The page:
David Wilbur Studli's voice sounds disconnected and hollow, like he's calling up from the bottom of a well. He speaks in short, nervous bursts of words that come quickly but still sound flat and murmurous. He is talking on a speaker phone from a room somewhere inside an Arizona state prison. A corrections officer can be heard clearing his throat and tapping away at a keyboard in the background.
"I'm trying to get out of here as soon as I can," Studli says.
He has been an inmate of the Arizona prison system since June 13. A month before that, he was convicted of aggravated assault for threatening his ex-lover with a gun during a spat in which no one was injured. He was sentenced to four years and three months in prison. If he behaves himself, he could be paroled after serving just over two years. His 23rd birthday was last week. The prison unit where Studli currently resides is his fifth. He has been moved four times because of dozens of threats and two actual attempts on his life. His life was threatened because he is gay, and because he is infected with HIV, the virus that causes AIDS.
"They said, 'If the faggot isn't taken off the yard, he'll be dealt with, inmate-style,'" he says.
Studli committed his crime exactly one month after Maricopa County Attorney Richard Romley put his "deadly weapon" policy into effect--in fact, Studli was one of the first people to be tried under it. According to the policy, no one criminally charged with the use of a deadly weapon (that is, a firearm, or one of several types of knives) will be offered a plea agreement that does not include prison time. The many critics of the county attorney's weapons policy--including at least one prosecutor in the County Attorney's Office--say that it has become an unreasonable burden on the thinly stretched county budget; that it is enforced too often when it shouldn't be and not often enough when it should; and that it has wrongly conferred long prison sentences on numerous minor offenders. Minor offenders like David Studli.
In most criminal cases, the American justice system allows prosecutors a certain amount of discretion. During the course of prosecution, they are expected to differentiate solid, upstanding citizens who have made impetuous mistakes from homicidal crack smokers who have no regard for human life. In short, and in general, a prosecutor is expected to serve justice, seeking maximum sentences for heinous, repeated lawbreaking, but offering reduced charges or probation when the situation warrants.
When it comes to guns and crime, however, the County Attorney's Office has thrown discretion out the window. If Studli had committed his crime only weeks earlier, his public defender contended in court documents, the County Attorney's Office would almost certainly have offered a plea bargain carrying a minimal sentence. Based on his lack of prior criminal activity, his solid ties to the community and his lengthy history of civic activities and volunteer work, Studli would likely have received a short stay in the county jail, followed by a term of probation.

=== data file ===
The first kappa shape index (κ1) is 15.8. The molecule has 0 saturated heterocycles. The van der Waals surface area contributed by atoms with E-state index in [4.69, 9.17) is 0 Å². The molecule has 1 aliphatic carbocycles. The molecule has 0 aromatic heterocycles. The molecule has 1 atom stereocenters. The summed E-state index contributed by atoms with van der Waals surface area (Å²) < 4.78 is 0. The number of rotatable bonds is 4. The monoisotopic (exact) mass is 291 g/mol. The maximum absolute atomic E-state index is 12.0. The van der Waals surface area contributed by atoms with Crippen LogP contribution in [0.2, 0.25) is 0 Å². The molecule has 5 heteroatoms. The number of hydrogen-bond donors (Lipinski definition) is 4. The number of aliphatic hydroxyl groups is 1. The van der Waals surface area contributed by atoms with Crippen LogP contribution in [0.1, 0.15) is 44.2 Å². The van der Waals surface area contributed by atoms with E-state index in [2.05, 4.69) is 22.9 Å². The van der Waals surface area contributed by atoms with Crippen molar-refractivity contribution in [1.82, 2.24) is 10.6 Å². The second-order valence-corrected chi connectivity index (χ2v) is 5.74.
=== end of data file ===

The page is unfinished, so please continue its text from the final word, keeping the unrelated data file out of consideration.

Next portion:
Because of Romley's tough-on-guns policy, however, Studli was sent to prison for at least two years. His punishment may not seem terribly harsh to the law-and-order set. But HIV infection inevitably becomes AIDS, and AIDS is always fatal.
For David Studli, two years could be a life sentence.
The Maricopa County Attorney's Office says it has enjoyed considerable success with, and received overwhelming public support for, its deadly-weapons policy. The office claims the policy is judiciously enforced and fairly applied. Defending the integrity of the policy, however, has placed Romley in a curious position.
He must deny that there is much less than across-the-board enforcement of the guns-get-prison policy. At the same time, he must contend that exceptions may be and are made under the correct circumstances.
Many local prosecutors and defense attorneys say that no such happy balance exists. Because of the new deadly-weapons policy, they say, prosecutors only try cases they think they are sure to win. That means easily provable, but not genuinely serious, gun charges will always be tried, often sending nonthreatening first offenders to prison. Meanwhile, many complex, serious weapons cases--the kind that often lack tidy, ironclad trails of evidence--are dropped before trial, charged as lesser offenses or never charged at all.
"The juries don't want to convict on this," says Roland Steinle, a Maricopa County public defender. He says that despite Romley's "no plead" weapons policy, the Public Defender's Office has had great success in getting charges reduced.
One assistant county attorney told New Times that higher-ups hope to keep the county attorney's batting average high by having prosecutors press easy, solid weapons cases, often against people who have never seen the inside of a courtroom. "It's really just about numbers," the prosecutor says. "Everybody knows it's important that we keep our conviction rate up."